With the Hammers moving up to third, the focus has naturally swung to looking at the top two, but there is, of course a gap that cannot be bridged in one weekend.
"It is nice to be sitting behind the front two and it is all to play for still; we have a massive game on Saturday against Sunderland and all we can do is keep producing - if we do we can go all the way," he says.
"We just have to look at the next game - I know it is boring saying that - and if they are going to slip up they are going to slip up; we just have to do a job ourselves.
"At the end of the day if we are going to get into the top two only we can do it - no one else.
"We have a massive game now and it is going to be a high tempo one - which should suit us."
Andy spent six seasons at Sunderland and adds:
"Sunderland is a big club and I enjoyed my time there, first at Roker Park and then when they built the new stadium, but most of the senior lads from when I was there have moved on.
"The fans turn up every week, get behind their team, and they were very good to me."
Looking back on the win over Wimbledon, in which he played the full 90 minutes, he says:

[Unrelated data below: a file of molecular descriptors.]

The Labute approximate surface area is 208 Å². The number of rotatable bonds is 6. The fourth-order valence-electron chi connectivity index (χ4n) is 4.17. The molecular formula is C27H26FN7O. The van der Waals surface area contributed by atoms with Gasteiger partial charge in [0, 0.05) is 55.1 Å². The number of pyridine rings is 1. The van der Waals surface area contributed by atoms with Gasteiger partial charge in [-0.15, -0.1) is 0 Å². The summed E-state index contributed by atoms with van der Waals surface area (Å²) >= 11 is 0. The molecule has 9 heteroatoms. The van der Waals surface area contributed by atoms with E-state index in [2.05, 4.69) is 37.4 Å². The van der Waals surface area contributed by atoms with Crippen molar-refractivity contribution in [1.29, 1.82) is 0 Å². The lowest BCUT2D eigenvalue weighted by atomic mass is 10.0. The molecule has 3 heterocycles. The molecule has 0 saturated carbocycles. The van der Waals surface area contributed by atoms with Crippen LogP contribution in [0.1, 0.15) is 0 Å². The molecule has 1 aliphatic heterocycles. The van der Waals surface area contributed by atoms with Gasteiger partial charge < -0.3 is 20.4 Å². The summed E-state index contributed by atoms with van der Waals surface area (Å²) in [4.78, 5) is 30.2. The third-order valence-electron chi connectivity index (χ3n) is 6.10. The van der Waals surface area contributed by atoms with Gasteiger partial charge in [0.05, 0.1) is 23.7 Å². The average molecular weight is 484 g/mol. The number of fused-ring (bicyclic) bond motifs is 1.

"It was good; the tempo on Saturday wasn't the best from the word go as I mentioned after the game but on Tuesday we were on the front foot, got at them from the first whistle - and scoring goals helped the cause.
"When a couple went in the lads started believing in themselves again and if we keep it going we won't be far away.
"It wasn't a walkover and the work rate of the lads was really good; it is important that we work hard in every game from now to the end of the season.
"We kept the ball moving, which was a good thing, and there were plenty of options - we passed the ball around very well.
"It was nice to get a game for 90 minutes; it has been frustrating for me but hopefully I can stay in now.
"It is difficult but you believe in yourself as I am sure everyone else does at the club - we will just see now what happens in the future."